BOUNCE RATE Put a little spring in your step: Wander through the Luminarium (above) at Redmoon’s Festival J.O.E.
Don’t-miss picks for Wed 09.01.10 through Tue 09.07.10:
concerts Nelly Furtado
FREEBIES OF THE WEEK
lit/lectures Bill Ayers
What, you don’t understand what’s wrong with the American education system? You need him to draw a picture? Fine. Bill Ayers, the UIC professor and education activist reads from his latest book, the graphic novel (yes, graphic novel) with illustrator Ryan Alexander-Tanner To Teach: The Journey, in Comics—just in time for back to school.
GO: Sep 2 at 7. Barbara’s Bookstore, 1218 S Halsted. barbarasbookstore.com
WHAT I’M DOING THIS WEEKEND
Up next in our new series of weekend plans from notable, in-the-know locals (a.k.a. people we like): Lilli Carré, the illustrator, animator, and graphic novelist . . .
“Right now I’m reading The Long Goodbye by Raymond Chandler, so I’ve been in hard-boiled detective mode lately. On Friday The Big Sleep, which is based on another of Chandler’s Philip Marlowe novels, is playing at the Gene Siskel Film Center. I really love the film, but I’ve never seen it in a theatre, so I’m excited about catching that. Also, I work at Bookworks bookstore on the weekends, but before I head in to work on Saturday I’m going to try to see Ben Russell’s 12 x 12 show at the MCA. He’s showing his new film Trypps #7 as a site-specific installation. I like his work, and I’m curious to see how he installs the piece in the space as opposed to how it would be viewed in a theatre. The opening for the show is on Friday, but since those MCA First Friday events are so packed and sweaty, I like to visit on a day when there are fewer people and I can really look at the work.”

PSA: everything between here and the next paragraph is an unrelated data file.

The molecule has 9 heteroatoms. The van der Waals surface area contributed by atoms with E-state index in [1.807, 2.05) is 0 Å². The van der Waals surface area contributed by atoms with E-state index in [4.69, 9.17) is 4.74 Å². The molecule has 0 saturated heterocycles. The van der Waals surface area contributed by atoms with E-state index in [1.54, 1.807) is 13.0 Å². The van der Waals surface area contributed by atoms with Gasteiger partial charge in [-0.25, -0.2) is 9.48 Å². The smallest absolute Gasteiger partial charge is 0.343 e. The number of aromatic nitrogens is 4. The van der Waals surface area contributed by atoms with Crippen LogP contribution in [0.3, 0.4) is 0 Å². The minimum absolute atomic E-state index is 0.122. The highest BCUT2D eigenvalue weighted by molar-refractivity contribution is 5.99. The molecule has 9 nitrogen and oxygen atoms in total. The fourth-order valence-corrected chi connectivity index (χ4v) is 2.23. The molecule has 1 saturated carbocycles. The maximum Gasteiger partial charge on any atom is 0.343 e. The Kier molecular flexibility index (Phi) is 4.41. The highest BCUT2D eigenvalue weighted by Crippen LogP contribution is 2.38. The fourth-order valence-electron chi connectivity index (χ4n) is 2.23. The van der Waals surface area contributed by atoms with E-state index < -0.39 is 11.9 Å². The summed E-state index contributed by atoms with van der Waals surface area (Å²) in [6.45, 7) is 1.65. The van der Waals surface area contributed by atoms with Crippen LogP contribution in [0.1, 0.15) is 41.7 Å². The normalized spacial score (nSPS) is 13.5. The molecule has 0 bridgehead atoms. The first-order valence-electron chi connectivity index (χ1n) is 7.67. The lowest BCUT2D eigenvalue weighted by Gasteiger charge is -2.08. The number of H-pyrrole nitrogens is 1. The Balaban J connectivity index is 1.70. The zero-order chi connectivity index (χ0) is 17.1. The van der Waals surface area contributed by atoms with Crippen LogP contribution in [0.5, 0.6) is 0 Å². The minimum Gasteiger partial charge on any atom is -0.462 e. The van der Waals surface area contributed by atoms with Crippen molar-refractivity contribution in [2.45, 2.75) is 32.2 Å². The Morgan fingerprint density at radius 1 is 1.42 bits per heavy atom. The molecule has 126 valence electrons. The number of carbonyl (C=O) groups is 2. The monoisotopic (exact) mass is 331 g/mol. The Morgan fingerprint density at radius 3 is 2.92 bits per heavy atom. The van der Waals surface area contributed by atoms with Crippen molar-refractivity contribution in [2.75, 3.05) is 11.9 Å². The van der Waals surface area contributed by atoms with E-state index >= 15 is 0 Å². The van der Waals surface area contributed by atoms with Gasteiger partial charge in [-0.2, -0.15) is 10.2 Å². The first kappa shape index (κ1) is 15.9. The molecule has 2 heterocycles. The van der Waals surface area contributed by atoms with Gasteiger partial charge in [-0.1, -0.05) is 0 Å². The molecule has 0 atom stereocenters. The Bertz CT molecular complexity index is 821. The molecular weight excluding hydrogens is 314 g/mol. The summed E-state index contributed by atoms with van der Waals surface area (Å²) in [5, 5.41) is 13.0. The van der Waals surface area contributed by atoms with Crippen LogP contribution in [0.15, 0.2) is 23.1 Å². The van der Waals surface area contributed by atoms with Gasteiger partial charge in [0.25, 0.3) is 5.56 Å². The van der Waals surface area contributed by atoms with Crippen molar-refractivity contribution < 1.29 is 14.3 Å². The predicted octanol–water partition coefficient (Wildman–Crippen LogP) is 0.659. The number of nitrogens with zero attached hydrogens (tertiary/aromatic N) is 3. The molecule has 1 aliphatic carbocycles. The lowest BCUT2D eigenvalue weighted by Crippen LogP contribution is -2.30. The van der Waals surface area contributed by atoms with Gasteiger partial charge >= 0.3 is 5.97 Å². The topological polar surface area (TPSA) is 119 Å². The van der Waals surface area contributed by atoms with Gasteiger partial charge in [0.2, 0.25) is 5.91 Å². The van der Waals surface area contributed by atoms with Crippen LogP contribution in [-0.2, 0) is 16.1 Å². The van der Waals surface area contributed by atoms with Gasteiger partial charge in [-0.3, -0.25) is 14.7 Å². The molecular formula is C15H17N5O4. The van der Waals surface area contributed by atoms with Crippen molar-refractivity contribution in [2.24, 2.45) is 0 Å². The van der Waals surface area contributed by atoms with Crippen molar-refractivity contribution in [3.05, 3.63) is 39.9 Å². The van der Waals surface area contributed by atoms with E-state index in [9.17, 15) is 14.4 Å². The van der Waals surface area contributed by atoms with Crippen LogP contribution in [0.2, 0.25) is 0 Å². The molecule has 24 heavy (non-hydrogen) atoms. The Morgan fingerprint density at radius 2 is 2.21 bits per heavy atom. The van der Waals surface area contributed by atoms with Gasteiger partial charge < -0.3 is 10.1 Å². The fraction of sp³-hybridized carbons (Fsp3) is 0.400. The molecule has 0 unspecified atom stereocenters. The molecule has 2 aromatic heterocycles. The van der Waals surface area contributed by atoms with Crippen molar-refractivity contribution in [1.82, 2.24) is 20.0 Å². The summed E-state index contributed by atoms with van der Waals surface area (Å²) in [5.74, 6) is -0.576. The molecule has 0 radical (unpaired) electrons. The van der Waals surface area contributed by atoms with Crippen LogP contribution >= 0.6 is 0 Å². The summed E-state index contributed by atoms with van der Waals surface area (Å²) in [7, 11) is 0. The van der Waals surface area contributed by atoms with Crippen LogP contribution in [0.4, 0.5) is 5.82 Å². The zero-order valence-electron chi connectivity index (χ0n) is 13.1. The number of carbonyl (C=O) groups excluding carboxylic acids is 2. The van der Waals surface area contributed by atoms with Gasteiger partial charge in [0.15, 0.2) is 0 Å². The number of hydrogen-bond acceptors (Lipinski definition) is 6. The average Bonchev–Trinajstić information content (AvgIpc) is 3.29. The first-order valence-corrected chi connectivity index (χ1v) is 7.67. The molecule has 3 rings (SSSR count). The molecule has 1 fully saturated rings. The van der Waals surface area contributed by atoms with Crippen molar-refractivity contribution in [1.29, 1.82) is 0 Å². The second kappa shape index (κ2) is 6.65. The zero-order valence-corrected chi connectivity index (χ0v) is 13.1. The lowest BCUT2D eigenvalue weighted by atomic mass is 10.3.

• See The Big Sleep at the Siskel
• Take in Ben Russell’s 12 x 12 exhibition at the Museum of Contemporary Art
• Read Carré’s charming illustrated history of the 1855 raising of Chicago from our August issue
• See one of Carré’s short films, Head Garden, as part of the opening lineup for Lincoln Hall’s monthly movie night, The 3 Penny Was Here, with Chicagoan Chris Hefner’s The Pink Hotel as the night’s feature presentation. The program begins Sep 1 at 7; admission is free
Photograph: Todd Crawford